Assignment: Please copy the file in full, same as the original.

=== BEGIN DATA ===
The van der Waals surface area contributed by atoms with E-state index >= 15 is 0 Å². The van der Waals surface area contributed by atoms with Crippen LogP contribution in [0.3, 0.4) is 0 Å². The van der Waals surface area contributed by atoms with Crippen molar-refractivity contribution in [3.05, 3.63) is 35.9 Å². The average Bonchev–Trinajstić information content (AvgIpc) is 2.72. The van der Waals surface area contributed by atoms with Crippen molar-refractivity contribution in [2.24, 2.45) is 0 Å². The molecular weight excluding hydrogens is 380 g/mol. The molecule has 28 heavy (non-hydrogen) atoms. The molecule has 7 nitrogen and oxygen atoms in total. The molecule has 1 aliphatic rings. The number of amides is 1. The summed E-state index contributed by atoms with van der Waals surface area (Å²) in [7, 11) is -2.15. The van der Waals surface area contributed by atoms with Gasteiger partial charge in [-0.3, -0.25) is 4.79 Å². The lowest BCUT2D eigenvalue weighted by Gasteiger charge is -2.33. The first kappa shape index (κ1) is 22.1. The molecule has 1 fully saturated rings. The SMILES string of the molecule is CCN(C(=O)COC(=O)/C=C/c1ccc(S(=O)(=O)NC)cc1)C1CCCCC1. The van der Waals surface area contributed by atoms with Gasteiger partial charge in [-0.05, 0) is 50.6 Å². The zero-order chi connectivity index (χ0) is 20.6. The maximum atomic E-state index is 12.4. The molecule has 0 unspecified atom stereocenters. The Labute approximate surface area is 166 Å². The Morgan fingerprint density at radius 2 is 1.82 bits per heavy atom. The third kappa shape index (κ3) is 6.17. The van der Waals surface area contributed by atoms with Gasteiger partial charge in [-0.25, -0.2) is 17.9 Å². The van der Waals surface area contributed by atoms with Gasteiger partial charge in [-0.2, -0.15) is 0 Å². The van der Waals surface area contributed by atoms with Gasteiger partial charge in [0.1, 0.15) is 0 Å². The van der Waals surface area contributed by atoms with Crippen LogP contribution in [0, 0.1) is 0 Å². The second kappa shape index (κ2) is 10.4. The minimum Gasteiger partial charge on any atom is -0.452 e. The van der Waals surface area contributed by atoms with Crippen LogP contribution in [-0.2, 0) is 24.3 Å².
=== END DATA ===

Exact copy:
The van der Waals surface area contributed by atoms with E-state index >= 15 is 0 Å². The van der Waals surface area contributed by atoms with Crippen LogP contribution in [0.3, 0.4) is 0 Å². The van der Waals surface area contributed by atoms with Crippen molar-refractivity contribution in [3.05, 3.63) is 35.9 Å². The average Bonchev–Trinajstić information content (AvgIpc) is 2.72. The van der Waals surface area contributed by atoms with Crippen molar-refractivity contribution in [2.24, 2.45) is 0 Å². The molecular weight excluding hydrogens is 380 g/mol. The molecule has 28 heavy (non-hydrogen) atoms. The molecule has 7 nitrogen and oxygen atoms in total. The molecule has 1 aliphatic rings. The number of amides is 1. The summed E-state index contributed by atoms with van der Waals surface area (Å²) in [7, 11) is -2.15. The van der Waals surface area contributed by atoms with Gasteiger partial charge in [-0.3, -0.25) is 4.79 Å². The lowest BCUT2D eigenvalue weighted by Gasteiger charge is -2.33. The first kappa shape index (κ1) is 22.1. The molecule has 1 fully saturated rings. The SMILES string of the molecule is CCN(C(=O)COC(=O)/C=C/c1ccc(S(=O)(=O)NC)cc1)C1CCCCC1. The van der Waals surface area contributed by atoms with Gasteiger partial charge in [-0.05, 0) is 50.6 Å². The zero-order chi connectivity index (χ0) is 20.6. The maximum atomic E-state index is 12.4. The molecule has 0 unspecified atom stereocenters. The Labute approximate surface area is 166 Å². The Morgan fingerprint density at radius 2 is 1.82 bits per heavy atom. The third kappa shape index (κ3) is 6.17. The van der Waals surface area contributed by atoms with Gasteiger partial charge in [-0.25, -0.2) is 17.9 Å². The van der Waals surface area contributed by atoms with Gasteiger partial charge in [-0.2, -0.15) is 0 Å². The van der Waals surface area contributed by atoms with Gasteiger partial charge in [0.1, 0.15) is 0 Å². The van der Waals surface area contributed by atoms with Crippen LogP contribution in [0, 0.1) is 0 Å². The second kappa shape index (κ2) is 10.4. The minimum Gasteiger partial charge on any atom is -0.452 e. The van der Waals surface area contributed by atoms with Crippen LogP contribution in [-0.2, 0) is 24.3 Å².